[Jackson] stages it grandly even by his own Wagnerian standards… This sort of scene, drawing on every available trick in the CGI paintbox, has become such a reliable staple of Jackson’s work (to say nothing of the many lesser films of the past decade that have worn his influence on their sleeves) as to risk seeming almost ordinary. But Jackson, who’s surely aware of this conundrum, invests his five-army rumble with such a visceral feeling for landscape and physical action, a sure eye for elaborate battlefield choreography and, above all, a sense of purpose, that he leaves most of the competition — including some of his own previous battle sequences — seeming like so much digital white noise.
While I would agree that the battle in this film is quite grand, it’s not as epic as it might seem. To begin with, it’s often hard to distinguish between which army is which in most scenes. Elves are fine because they’re clad in golden armor and can be spotted a mile away. All of the other four armies are clad in similar silver/grey armor and chain mail that makes it near impossible to distinguish between them in wide shots. Yes, the dwarves are shorter and are more box-like (in wide shots they look like small, grey, moving and fighting boxes of death) and the men are more haphazard (read: no identical uniforms), but they aren’t to dissimilar from the orcs — and forget about them, the two orc factions look nearly identical they might as well be the same.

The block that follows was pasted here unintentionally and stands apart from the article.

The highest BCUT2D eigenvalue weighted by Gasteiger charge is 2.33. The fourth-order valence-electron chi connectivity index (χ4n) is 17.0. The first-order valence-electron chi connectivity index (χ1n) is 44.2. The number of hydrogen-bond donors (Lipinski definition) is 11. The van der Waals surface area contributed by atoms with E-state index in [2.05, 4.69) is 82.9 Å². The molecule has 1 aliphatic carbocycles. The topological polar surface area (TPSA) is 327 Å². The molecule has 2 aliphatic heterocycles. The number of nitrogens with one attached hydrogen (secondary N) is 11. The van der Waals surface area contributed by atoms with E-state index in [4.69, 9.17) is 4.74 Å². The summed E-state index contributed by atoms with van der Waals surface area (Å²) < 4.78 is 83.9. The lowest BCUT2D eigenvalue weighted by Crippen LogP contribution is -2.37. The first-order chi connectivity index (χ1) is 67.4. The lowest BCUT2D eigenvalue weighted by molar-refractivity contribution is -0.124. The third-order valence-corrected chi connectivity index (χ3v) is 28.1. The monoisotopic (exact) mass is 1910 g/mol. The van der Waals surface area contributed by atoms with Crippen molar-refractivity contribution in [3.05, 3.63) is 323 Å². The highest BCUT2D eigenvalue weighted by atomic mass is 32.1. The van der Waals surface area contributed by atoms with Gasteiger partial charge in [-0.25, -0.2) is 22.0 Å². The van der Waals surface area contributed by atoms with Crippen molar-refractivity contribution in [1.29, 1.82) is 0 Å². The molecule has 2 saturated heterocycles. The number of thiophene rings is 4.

It’s not that the battle wasn’t enjoyable or mesmerizing; it was. All of the new creatures from trolls and bats, to “earth-eaters” (I think that was their name) and, probably my personal favorite, war pigs (I don’t care if they have a real name, I’m calling them war pigs). The scale is certainly impressive and tops the Battle of Pelennor Fields (the one in Return of the King outside Minas Tirith), but scale isn’t everything. I think one of the reasons people point to the Battle for Helms Deep (the one in The Two Towers) as the greatest battle in the series is because it is intimate in a way. Night falls as the orcs approach and it feels like you’re there in the pouring rain seeing everything unfold. In Five Armies, there is so much going on you can barely keep track of it all, let alone feel like you’re part of the fight.